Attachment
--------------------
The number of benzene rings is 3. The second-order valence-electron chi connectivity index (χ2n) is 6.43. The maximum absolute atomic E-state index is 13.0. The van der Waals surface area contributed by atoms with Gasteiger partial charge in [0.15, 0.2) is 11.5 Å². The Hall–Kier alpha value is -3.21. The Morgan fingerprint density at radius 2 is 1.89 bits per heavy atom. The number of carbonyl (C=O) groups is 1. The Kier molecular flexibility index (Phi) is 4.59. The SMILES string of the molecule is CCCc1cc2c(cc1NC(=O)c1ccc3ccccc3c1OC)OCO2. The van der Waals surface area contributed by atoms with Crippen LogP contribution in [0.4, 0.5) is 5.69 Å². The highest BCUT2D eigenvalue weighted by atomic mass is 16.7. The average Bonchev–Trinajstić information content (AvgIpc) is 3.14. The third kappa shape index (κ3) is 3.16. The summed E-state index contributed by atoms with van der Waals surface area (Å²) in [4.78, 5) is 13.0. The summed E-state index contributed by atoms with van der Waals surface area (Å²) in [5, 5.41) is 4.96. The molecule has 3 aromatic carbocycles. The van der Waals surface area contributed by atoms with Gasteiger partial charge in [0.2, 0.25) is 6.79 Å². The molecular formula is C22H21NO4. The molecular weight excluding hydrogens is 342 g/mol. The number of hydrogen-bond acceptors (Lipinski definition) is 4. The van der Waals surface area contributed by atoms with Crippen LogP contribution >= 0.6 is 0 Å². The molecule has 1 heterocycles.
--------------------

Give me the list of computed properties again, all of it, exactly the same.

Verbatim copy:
The number of benzene rings is 3. The second-order valence-electron chi connectivity index (χ2n) is 6.43. The maximum absolute atomic E-state index is 13.0. The van der Waals surface area contributed by atoms with Gasteiger partial charge in [0.15, 0.2) is 11.5 Å². The Hall–Kier alpha value is -3.21. The Morgan fingerprint density at radius 2 is 1.89 bits per heavy atom. The number of carbonyl (C=O) groups is 1. The Kier molecular flexibility index (Phi) is 4.59. The SMILES string of the molecule is CCCc1cc2c(cc1NC(=O)c1ccc3ccccc3c1OC)OCO2. The van der Waals surface area contributed by atoms with Crippen LogP contribution in [0.4, 0.5) is 5.69 Å². The highest BCUT2D eigenvalue weighted by atomic mass is 16.7. The average Bonchev–Trinajstić information content (AvgIpc) is 3.14. The third kappa shape index (κ3) is 3.16. The summed E-state index contributed by atoms with van der Waals surface area (Å²) in [4.78, 5) is 13.0. The summed E-state index contributed by atoms with van der Waals surface area (Å²) in [5, 5.41) is 4.96. The molecule has 3 aromatic carbocycles. The van der Waals surface area contributed by atoms with Gasteiger partial charge in [0.2, 0.25) is 6.79 Å². The molecular formula is C22H21NO4. The molecular weight excluding hydrogens is 342 g/mol. The number of hydrogen-bond acceptors (Lipinski definition) is 4. The van der Waals surface area contributed by atoms with Crippen LogP contribution >= 0.6 is 0 Å². The molecule has 1 heterocycles.